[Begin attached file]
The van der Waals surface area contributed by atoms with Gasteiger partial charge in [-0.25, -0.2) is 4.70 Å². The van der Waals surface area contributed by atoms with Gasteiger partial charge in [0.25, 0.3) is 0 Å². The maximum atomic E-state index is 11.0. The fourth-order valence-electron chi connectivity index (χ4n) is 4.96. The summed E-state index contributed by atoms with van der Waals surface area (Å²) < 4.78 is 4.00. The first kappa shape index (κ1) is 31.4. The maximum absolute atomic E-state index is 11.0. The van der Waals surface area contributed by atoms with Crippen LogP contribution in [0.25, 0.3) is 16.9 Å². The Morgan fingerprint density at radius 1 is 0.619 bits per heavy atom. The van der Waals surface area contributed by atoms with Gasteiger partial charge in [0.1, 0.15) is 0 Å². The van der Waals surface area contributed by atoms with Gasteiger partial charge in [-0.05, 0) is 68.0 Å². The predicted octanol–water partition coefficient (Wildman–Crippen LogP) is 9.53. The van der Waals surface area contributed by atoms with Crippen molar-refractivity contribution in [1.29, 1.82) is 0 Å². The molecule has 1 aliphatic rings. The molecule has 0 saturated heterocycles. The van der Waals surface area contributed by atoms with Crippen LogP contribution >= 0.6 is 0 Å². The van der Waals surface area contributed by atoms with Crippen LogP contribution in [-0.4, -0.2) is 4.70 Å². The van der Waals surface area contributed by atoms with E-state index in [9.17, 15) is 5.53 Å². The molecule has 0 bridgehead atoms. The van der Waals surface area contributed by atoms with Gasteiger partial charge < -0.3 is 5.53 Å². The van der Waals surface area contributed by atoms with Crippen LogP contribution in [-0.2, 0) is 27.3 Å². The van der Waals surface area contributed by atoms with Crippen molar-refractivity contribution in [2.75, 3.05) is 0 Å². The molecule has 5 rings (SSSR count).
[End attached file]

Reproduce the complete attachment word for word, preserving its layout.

The van der Waals surface area contributed by atoms with Gasteiger partial charge in [-0.25, -0.2) is 4.70 Å². The van der Waals surface area contributed by atoms with Gasteiger partial charge in [0.25, 0.3) is 0 Å². The maximum atomic E-state index is 11.0. The fourth-order valence-electron chi connectivity index (χ4n) is 4.96. The summed E-state index contributed by atoms with van der Waals surface area (Å²) < 4.78 is 4.00. The first kappa shape index (κ1) is 31.4. The maximum absolute atomic E-state index is 11.0. The van der Waals surface area contributed by atoms with Crippen LogP contribution in [0.25, 0.3) is 16.9 Å². The Morgan fingerprint density at radius 1 is 0.619 bits per heavy atom. The van der Waals surface area contributed by atoms with Gasteiger partial charge in [0.1, 0.15) is 0 Å². The van der Waals surface area contributed by atoms with Gasteiger partial charge in [-0.05, 0) is 68.0 Å². The predicted octanol–water partition coefficient (Wildman–Crippen LogP) is 9.53. The van der Waals surface area contributed by atoms with Crippen molar-refractivity contribution in [1.29, 1.82) is 0 Å². The molecule has 1 aliphatic rings. The molecule has 0 saturated heterocycles. The van der Waals surface area contributed by atoms with Crippen LogP contribution >= 0.6 is 0 Å². The van der Waals surface area contributed by atoms with Crippen LogP contribution in [-0.4, -0.2) is 4.70 Å². The van der Waals surface area contributed by atoms with E-state index in [9.17, 15) is 5.53 Å². The molecule has 0 bridgehead atoms. The van der Waals surface area contributed by atoms with Gasteiger partial charge < -0.3 is 5.53 Å². The van der Waals surface area contributed by atoms with Crippen LogP contribution in [-0.2, 0) is 27.3 Å². The van der Waals surface area contributed by atoms with Crippen molar-refractivity contribution in [2.75, 3.05) is 0 Å². The molecule has 5 rings (SSSR count).